The July 30 vote will be the first since the resignation of Robert G. Mugabe, Zimbabwe’s leader since independence.
HARARE, Zimbabwe — When Robert G. Mugabe stepped down as Zimbabwe’s president last fall, jubilant citizens poured into the streets of Harare, the capital, hoping that the end of his 37-year rule would lead to competitive multiparty elections and the revival of a moribund economy.
But as campaigning intensifies ahead of elections on July 30 — the first without Mr. Mugabe’s name on the ballot since independence in 1980 — the ex-president’s heavy legacy hangs over the country.
The political party Mr. Mugabe led for decades is now represented by Emmerson Mnangagwa, a former vice president who has been accused of organizing brutal repression during Mr. Mugabe’s rule. The opposition has been fractured and weakened after the death this year of its longtime leader, Morgan Tsvangirai, who challenged Mr. Mugabe in successive elections in 2002, 2008 and 2013.
The 2008 vote was marred by deadly postelection violence, and observers fear a recurrence this year in the contest between Mr. Mnangagwa and the new opposition leader, Nelson Chamisa. Already, there are accusations of threats, intimidation and vote tampering. Last month, a grenade tore through a rally, narrowly missing Mr. Mnangagwa, killing two of his aides and injuring several others. Who set off the grenade is unknown, but suspicion has fallen on members of a rival faction in the governing party, ZANU-PF.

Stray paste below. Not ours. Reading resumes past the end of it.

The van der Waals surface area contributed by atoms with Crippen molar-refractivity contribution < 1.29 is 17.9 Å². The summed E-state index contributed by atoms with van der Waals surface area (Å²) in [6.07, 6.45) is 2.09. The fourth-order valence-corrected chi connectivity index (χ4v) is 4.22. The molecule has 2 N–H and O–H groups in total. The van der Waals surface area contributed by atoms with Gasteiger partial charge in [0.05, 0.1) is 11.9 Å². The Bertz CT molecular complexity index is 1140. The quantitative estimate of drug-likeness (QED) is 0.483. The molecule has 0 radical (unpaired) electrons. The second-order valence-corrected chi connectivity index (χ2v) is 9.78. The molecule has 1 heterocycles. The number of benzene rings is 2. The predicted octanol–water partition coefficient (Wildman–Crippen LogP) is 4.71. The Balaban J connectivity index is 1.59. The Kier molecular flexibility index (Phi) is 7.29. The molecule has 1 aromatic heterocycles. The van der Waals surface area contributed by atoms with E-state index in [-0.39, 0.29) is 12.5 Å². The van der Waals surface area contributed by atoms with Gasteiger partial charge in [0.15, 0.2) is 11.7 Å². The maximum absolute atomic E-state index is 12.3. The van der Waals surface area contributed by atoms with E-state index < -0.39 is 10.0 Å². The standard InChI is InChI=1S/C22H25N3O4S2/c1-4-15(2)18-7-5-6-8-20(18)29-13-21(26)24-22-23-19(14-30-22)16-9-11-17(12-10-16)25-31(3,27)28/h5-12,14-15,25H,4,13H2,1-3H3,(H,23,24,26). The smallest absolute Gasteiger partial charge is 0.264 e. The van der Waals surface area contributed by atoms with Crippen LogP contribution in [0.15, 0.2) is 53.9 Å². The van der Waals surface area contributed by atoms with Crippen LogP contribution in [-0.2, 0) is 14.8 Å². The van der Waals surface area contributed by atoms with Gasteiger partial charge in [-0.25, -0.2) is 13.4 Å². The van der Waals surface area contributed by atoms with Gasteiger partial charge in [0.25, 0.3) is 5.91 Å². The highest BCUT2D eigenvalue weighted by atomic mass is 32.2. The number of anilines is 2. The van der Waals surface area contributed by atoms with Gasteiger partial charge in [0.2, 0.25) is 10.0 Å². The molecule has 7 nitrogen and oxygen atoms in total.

Zimbabweans seem less interested in the political intrigue than in high unemployment and persistent inequality. Once one of southern Africa’s wealthiest economies, Zimbabwe experienced a severe deterioration in industry and agriculture during the 1990s. As Mr. Mugabe moved to seize land concentrated in the hands of the white minority that once controlled the former British colony, investors pulled out their money, leading to currency devaluation and soaring inflation. The country is crippled by debt.
“Mnangagwa doesn’t represent the interests of the black majority here,” said Stanley Hungwe, 32, who studied sociology at the University of Zimbabwe and is one of many jobless college graduates. “Look at how he has projected himself as a darling of the Western countries whose interests he represents, instead of our own interests.”
Terrence Chiwawa, 46, a schoolteacher waiting to withdraw money from a bank in Harare recently, complained about a chronic currency shortage.